The other side of on-off switch 56 is connected to a two-way function switch 98 having an upward position with post 100 for a cooking function and a downward position in contact with post 102 for a cleaning function. Connected to post 100 in series are first high-limit thermostat 66 and operating thermostat 50. On the other side of thermostat 50, connected in parallel, are a biasing heater 104 for use in conjunction with operating thermostat 50, heater light 54, and contactor coil 90. Connected to post 102 of function switch 98 is a twoway percentage relay switch 106 having an upward burn-off position when in contact with a post 108 and a downward delay position when in contact with post 110. Connected to post 110 is a heater resistor 112 which operates in association with delay relay switch 106. Heater resistor 112 is in turn connected to neutral. Reverse contact 84e of contactor 84 is connected between circuit breaker 92 and neutral through high-limit light 60 and closes whenever thermostats 66 and 70 open contact 84 because of a high temperature condition.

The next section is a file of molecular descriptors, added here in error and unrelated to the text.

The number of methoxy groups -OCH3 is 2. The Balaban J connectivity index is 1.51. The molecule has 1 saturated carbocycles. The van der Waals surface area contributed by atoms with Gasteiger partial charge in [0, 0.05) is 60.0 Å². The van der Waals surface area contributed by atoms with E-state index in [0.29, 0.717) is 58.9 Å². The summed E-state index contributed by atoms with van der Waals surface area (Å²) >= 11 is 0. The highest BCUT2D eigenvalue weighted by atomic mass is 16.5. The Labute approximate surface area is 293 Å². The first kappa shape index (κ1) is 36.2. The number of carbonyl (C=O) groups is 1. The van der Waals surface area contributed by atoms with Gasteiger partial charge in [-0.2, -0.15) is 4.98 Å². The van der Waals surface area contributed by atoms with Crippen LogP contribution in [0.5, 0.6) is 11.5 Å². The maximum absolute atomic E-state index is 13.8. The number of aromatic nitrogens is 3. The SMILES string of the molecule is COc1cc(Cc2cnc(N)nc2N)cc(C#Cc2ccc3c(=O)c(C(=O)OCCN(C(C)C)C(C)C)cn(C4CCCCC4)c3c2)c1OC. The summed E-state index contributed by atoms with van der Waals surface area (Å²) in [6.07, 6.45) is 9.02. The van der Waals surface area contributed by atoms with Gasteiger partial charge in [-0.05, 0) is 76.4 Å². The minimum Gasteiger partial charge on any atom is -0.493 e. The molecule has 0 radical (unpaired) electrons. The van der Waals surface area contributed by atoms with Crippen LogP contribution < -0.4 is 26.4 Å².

In operation, power, usually 120 volts, is impressed on control circuit 78 through inputs 80, 81 and 82. Circuit breaker 92 is normally closed. When reset switch 96 is depressed, contactor coil 88 is activated to close contacts 84a, 84b, 84c, 84d of contactor 84 and to open reverse contact 84e. A circuit is maintained through second high-limit thermostat 70 by contact 84d which will continue to hold until interrupted by a power loss or a high temperature condition opening thermostat 70. The frying apparatus 10 is placed in operation by closing on-off switch 56. When heating elements 22 are positioned in cooking basin 16, switch 98 is in the upward cooking position in contact with post 100. Activating switch 56 therefore energizes contactor coil 90 closing contactor 86 and supplying power to heating elements 22. Thermostats 66 and 50 are also actuated as well as biasing heater 104. The selected cooking temperature on selector dial 52 is maintained by operating thermostat 50 which turns heating elements 22 off and on.